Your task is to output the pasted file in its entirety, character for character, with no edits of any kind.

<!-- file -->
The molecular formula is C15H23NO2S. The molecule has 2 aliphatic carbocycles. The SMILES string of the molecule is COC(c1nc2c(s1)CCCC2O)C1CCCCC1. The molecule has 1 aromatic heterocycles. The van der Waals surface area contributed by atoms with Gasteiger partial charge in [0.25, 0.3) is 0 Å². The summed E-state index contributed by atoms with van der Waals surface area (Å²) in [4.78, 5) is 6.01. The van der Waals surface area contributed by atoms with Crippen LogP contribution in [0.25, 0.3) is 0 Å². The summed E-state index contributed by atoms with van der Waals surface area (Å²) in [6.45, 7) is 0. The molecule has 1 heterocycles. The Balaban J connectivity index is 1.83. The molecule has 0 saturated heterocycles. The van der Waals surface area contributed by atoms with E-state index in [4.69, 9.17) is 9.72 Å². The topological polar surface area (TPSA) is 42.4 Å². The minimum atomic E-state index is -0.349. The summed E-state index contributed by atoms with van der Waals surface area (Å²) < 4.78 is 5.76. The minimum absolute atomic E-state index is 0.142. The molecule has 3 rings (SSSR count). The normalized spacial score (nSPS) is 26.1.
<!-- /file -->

The molecular formula is C15H23NO2S. The molecule has 2 aliphatic carbocycles. The SMILES string of the molecule is COC(c1nc2c(s1)CCCC2O)C1CCCCC1. The molecule has 1 aromatic heterocycles. The van der Waals surface area contributed by atoms with Gasteiger partial charge in [0.25, 0.3) is 0 Å². The summed E-state index contributed by atoms with van der Waals surface area (Å²) in [4.78, 5) is 6.01. The van der Waals surface area contributed by atoms with Crippen LogP contribution in [0.25, 0.3) is 0 Å². The summed E-state index contributed by atoms with van der Waals surface area (Å²) in [6.45, 7) is 0. The molecule has 1 heterocycles. The Balaban J connectivity index is 1.83. The molecule has 0 saturated heterocycles. The van der Waals surface area contributed by atoms with E-state index in [4.69, 9.17) is 9.72 Å². The topological polar surface area (TPSA) is 42.4 Å². The minimum atomic E-state index is -0.349. The summed E-state index contributed by atoms with van der Waals surface area (Å²) < 4.78 is 5.76. The minimum absolute atomic E-state index is 0.142. The molecule has 3 rings (SSSR count). The normalized spacial score (nSPS) is 26.1.